Self Help Housing
We have a major housing shortage in the UK with new household formation driven by birth rates,divorce rates,longevity and migration exceeding new homes production creating spiralling house prices. At the same time out of a housing stock of circa 22 Million dwellings we have almost 1Million which stand empty at any given time.
New build project are often complex and expensive. A simpler and quicker option (which often doesn’t require planning permission) is using vacant properties. These are often ordinary street properties, flats over shops or redundant commercial properties. This has become known as ‘self-help housing.
Community organisations have plenty of valuable local knowledge. You will know where to look for suitable properties and possibly who owns them; or able to find out who does.
If your group has no money available for purchase, you may still be able to lease for a period long enough to bring it back into use and recover your outlay. If the landlord is a local authority or a housing association it might make it easier to do a deal. There are many examples of organisations that have gone down this route and made it work very successfully.
If you are able to secure a grant or a loan, it may be possible to purchase one or more properties. Unfortunately the £50m Empty Property Community Grants Programme which helped many groups into self-help housing has now come to an end). There are still some options for securing grants and loans.
One route is Asset Transfer which refers to the process under which an owner, usually a local authority, is persuaded to transfer a property, or properties, either at nil cost or at a greatly discounted cost, on the basis that the recipient organisation will renovate them and bring them back into use.
Getting grant funding to cover the revenue costs of setting up a self-help housing project is probably easier that getting grants towards capital costs (acquisition and/or renovation), which are less common. However some trusts and foundations will finance capital works, and it might also be possible to get Lottery funding via Power to Change (if you qualify as a community business). Even some local authorities make grants for bringing empty properties back into use.
There are also loans available from social investors like Charity Bank and Big Issue Invest which may be willing to lend you money, providing you can demonstrate that it will be possible to pay it back from your future rental income. It might even be possible to get a low interest loan from your local authority.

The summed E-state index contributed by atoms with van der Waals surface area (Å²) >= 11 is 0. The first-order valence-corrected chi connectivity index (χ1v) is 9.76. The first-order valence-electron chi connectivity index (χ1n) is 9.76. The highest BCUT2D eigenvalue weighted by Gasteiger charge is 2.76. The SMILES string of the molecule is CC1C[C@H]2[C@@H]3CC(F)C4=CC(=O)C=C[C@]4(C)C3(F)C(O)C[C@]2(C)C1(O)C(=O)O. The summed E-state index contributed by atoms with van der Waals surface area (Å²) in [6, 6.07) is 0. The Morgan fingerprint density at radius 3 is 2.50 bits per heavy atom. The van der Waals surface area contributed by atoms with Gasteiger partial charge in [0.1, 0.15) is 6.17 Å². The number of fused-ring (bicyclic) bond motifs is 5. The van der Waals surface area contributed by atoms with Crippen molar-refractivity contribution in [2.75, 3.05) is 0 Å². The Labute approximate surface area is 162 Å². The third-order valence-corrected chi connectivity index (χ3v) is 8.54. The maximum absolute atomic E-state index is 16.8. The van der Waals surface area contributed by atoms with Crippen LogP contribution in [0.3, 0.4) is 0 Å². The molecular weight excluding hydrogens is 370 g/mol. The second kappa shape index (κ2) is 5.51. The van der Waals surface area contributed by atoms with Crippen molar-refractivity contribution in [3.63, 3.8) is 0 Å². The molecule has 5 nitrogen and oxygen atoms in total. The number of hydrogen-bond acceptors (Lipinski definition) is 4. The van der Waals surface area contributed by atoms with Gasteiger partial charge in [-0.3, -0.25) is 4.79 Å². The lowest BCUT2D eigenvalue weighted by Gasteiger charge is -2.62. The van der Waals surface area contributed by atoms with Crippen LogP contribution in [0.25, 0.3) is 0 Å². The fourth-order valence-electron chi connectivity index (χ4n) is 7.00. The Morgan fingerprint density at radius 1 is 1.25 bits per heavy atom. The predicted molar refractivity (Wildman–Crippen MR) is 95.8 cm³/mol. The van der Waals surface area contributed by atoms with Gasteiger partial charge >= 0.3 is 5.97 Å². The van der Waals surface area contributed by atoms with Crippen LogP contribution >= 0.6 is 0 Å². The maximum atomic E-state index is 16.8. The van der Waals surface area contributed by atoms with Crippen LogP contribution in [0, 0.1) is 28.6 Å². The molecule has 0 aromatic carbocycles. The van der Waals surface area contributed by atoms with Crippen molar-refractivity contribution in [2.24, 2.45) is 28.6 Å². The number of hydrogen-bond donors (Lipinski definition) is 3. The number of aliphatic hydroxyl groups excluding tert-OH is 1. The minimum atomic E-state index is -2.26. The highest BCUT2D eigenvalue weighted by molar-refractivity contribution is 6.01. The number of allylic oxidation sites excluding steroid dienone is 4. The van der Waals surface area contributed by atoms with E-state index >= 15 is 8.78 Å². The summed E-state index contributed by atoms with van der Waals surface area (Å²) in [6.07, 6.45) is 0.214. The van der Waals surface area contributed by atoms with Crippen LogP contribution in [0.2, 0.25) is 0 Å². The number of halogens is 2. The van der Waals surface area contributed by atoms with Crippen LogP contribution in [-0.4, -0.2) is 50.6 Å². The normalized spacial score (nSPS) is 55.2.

A lot depends on the physical state of any prospective properties. The more work involved the more expensive it will be. Renovating individual properties in reasonable condition should be possible and by and large, expensive consultants/architects are not required. Usually the services of a good surveyor, who is familiar with building and safety regulations, will be adequate. There are even some organisations that will help with finding pro bono technical help. As a small community organisation it may be possible to secure deals on material from suppliers or even get free materials. It may be possible to carry out some of the work yourselves on a volunteer basis, but a builder is likely to be needed for the more complex or heavier tasks such as roofing, electrics, gas etc. If you are using a builder, then look for someone local with whom you can develop a good working relationship or possibly even a bigger builder willing to do some free/discounted work for you as part of a corporate social responsibility (CSR) commitment. Quite a lot of organisations involved with self-help housing formalise their use of volunteers to provide some form of training and even apprenticeships. To do this they often develop relations with local colleges and link into formal qualifications.
Management & maintenance
You have to allocate resources to housing management and select your tenants in light of these carefully. Budgets are required for maintenance, tenancy matters including rent collection to cover your outings, including repayment of any loans.
On new initiatives it costs nothing to talk to us. Our conversations are in the strictest confidence and covered by both our confidentiality agreement & Terms of Business as displayed on this website.Please call John Brennan on 01803852270 or email firstname.lastname@example.org.